TIDBITS OF SIGNIFICANCE

In many cases material entirely true was discarded as unfit for use because it was so melodramatic, so absurd as to be too strange for the realm of fiction.

-Foreword

 

Anything can have happened in Oklahoma.  Practically everything has.

-Foreword

 

“Do even the flowers have to be useful in Kansas?”

-Felice Venable, ch.1.

 

“I've had enough of it.  Sabra, my girl, we'll leave all the god-damned middle-class respectability of Wichita, Kansas, behind us.  We're going out, by God, to a brand-new, two-fisted, rip-snorting country, full of Injuns and rattlesnakes and two-gun toters and gyp water and desper-ah-dos!  Whoop-ee!

-Yancey, ch.2.

 

...halting of speech, slow of mind, quick on the trigger.

-The jury, "plucked from the plains or the hills", at Dixie Lee's trial, ch.16.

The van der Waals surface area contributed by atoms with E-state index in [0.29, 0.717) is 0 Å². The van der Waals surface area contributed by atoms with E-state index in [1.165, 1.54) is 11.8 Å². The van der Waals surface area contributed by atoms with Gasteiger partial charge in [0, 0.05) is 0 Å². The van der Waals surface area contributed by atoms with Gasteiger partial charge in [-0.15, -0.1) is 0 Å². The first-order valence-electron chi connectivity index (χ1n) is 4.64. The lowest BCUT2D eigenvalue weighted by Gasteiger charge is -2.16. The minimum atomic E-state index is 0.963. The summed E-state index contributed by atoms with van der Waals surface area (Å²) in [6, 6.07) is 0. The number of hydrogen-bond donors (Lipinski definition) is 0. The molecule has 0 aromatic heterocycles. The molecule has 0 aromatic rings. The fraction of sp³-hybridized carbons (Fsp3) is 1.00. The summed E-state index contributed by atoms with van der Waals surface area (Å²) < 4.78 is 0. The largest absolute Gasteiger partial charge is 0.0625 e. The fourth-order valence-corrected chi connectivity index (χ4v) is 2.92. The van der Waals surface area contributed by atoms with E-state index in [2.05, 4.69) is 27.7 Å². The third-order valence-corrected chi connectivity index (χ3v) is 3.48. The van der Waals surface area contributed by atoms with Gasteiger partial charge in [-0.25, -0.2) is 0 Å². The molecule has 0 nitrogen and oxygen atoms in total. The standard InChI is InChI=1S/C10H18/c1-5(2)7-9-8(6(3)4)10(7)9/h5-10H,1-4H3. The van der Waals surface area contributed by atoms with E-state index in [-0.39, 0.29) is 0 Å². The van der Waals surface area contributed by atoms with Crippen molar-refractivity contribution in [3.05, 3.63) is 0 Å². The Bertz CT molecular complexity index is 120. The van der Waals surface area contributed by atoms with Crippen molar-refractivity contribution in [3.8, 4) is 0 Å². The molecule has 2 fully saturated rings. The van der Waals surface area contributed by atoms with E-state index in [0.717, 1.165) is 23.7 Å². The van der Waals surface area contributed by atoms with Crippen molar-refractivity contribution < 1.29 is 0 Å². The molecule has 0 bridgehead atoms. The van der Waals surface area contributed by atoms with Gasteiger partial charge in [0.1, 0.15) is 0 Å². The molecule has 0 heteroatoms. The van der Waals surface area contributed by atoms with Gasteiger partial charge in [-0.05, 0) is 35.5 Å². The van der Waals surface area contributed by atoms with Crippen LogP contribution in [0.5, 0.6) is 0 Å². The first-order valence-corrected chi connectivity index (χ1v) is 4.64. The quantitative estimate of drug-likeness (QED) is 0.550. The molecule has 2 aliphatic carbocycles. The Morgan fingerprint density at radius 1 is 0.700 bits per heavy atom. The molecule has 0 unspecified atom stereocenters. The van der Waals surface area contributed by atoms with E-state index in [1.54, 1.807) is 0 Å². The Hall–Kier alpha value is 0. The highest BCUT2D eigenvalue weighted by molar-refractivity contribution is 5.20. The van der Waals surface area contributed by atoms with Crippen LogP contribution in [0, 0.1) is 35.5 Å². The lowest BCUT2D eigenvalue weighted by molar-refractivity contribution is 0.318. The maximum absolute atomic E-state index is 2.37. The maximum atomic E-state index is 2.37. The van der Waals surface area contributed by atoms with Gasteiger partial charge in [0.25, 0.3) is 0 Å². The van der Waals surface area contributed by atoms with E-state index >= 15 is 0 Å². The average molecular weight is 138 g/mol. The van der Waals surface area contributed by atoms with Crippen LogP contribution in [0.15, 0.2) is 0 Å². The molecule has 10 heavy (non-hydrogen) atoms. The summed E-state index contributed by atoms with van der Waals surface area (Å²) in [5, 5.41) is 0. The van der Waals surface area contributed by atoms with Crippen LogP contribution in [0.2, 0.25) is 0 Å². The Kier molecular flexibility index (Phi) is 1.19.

Here was the kind of situation that the Southwest loved and craved; here was action, here was blood-and-thunder, here was adventure.  Here, in a word, was Cimarron.

-At Dixie Lee's trial, ch.17.

 

...women were scarce, with the scarcity that the hard life predicated.  And because they were scarce they were precious.  No woman so plain, so hard, so undesirable that she did not take on, by the very fact of her sex, a value far beyond her deserts.  The attitude of a whole nation had been touched by this sentimental fact which was, after all, largely geographic. For a full century the countries of Europe, bewildered by it, unable to account for it, had laughed at this adolescent reverence of the American man for the American woman.